‘While there might be numerous ways in which the outcomes following surgery can be evaluated, two key requirements come to mind. Firstly, how the patient feels about the outcome should be the paramount consideration, but, a close second, the quality of the data on which any clinical assessment is based should be as good as possible. As well as involving the patient more in their own recovery following a trauma or surgery, better standards of evaluation will lead to better outcomes which, in turn, will help a service such as the UK National Health Service (NHS) to learn and improve its procedures. That has multiple benefits for the patient and for the service, which should see shorter patient time in hospital after a trauma or surgery and less likelihood of a return because a well-monitored recovery is less likely to go wrong.’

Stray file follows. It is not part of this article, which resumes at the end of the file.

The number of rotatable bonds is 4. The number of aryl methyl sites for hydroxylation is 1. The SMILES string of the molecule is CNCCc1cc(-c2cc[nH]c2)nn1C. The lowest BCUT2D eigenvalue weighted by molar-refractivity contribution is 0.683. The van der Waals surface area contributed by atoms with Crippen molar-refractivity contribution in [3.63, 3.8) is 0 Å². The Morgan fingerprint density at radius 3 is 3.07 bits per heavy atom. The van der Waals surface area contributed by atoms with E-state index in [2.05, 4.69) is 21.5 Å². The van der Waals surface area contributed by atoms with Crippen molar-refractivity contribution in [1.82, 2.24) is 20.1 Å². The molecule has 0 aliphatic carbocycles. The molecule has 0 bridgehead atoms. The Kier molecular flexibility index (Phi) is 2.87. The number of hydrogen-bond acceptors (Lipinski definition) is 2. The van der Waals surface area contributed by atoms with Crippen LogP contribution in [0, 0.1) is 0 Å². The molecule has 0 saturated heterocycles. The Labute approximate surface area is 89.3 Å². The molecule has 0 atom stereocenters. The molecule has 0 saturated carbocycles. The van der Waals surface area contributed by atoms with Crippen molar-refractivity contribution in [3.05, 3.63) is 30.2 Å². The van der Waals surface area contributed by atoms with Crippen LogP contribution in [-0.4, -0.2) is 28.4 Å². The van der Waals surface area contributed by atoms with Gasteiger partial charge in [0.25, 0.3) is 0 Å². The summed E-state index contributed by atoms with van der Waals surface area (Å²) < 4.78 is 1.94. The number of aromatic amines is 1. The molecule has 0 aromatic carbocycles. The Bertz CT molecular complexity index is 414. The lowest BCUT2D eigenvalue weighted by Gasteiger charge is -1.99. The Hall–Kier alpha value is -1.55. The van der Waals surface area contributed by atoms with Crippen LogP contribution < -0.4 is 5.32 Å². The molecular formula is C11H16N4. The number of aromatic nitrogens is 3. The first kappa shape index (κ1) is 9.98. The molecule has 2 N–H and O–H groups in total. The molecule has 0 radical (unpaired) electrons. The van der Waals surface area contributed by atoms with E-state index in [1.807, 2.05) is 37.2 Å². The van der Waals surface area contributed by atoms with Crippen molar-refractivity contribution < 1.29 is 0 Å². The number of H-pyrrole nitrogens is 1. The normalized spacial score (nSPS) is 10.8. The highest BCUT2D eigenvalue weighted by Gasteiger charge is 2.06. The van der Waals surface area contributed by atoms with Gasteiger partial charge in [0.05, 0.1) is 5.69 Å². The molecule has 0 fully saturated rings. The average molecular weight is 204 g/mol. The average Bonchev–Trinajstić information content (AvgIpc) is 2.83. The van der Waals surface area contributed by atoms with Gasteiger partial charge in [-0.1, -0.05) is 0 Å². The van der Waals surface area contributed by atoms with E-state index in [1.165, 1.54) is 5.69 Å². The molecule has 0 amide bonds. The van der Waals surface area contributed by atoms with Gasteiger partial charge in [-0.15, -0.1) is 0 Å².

The Report includes an article about BPMpathway entitled, ‘BPMpathway – A New Dimension in Remote Patient Monitoring in the Critical Weeks After Orthopaedic Surgery’, which describes how, with BPMpathway medical-grade technology, orthopaedic patients are being discharged as early as the day of their surgery, with clinicians continuing to monitor remotely their recovery on a daily basis.
About the author: John Hancock has been a journalist for nearly 30 years and has written and edited articles, papers and books on a range of medical, management and technology topics. Subjects have included management of long-term conditions, elective and non-elective surgery, Schizophrenia, health risks of travel, local health management and NHS management and reforms – including recent changes and the fall-out from them.